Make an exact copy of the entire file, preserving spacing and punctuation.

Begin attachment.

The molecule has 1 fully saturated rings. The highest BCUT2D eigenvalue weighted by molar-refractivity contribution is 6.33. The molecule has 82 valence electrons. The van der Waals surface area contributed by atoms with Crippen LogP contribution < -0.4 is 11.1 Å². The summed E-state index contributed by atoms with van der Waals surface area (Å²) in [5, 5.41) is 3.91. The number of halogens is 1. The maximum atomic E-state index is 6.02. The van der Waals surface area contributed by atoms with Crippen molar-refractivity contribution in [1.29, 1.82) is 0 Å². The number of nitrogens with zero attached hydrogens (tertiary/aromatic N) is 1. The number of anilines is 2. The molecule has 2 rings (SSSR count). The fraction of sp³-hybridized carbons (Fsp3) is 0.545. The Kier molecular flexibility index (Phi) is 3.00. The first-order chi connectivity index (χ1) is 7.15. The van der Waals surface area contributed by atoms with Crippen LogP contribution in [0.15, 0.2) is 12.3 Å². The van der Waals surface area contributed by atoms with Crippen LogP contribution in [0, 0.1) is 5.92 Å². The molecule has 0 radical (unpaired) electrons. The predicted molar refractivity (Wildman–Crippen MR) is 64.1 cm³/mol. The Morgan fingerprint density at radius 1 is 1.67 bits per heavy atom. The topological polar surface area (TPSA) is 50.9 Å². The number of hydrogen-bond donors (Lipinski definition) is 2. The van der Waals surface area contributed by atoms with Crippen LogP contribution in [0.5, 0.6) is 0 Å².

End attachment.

The molecule has 1 fully saturated rings. The highest BCUT2D eigenvalue weighted by molar-refractivity contribution is 6.33. The molecule has 82 valence electrons. The van der Waals surface area contributed by atoms with Crippen LogP contribution < -0.4 is 11.1 Å². The summed E-state index contributed by atoms with van der Waals surface area (Å²) in [5, 5.41) is 3.91. The number of halogens is 1. The maximum atomic E-state index is 6.02. The van der Waals surface area contributed by atoms with Crippen molar-refractivity contribution in [1.29, 1.82) is 0 Å². The number of nitrogens with zero attached hydrogens (tertiary/aromatic N) is 1. The number of anilines is 2. The molecule has 2 rings (SSSR count). The fraction of sp³-hybridized carbons (Fsp3) is 0.545. The Kier molecular flexibility index (Phi) is 3.00. The first-order chi connectivity index (χ1) is 7.15. The van der Waals surface area contributed by atoms with Crippen LogP contribution in [0.15, 0.2) is 12.3 Å². The van der Waals surface area contributed by atoms with Crippen LogP contribution in [0, 0.1) is 5.92 Å². The molecule has 0 radical (unpaired) electrons. The predicted molar refractivity (Wildman–Crippen MR) is 64.1 cm³/mol. The Morgan fingerprint density at radius 1 is 1.67 bits per heavy atom. The topological polar surface area (TPSA) is 50.9 Å². The number of hydrogen-bond donors (Lipinski definition) is 2. The van der Waals surface area contributed by atoms with Crippen LogP contribution in [0.5, 0.6) is 0 Å².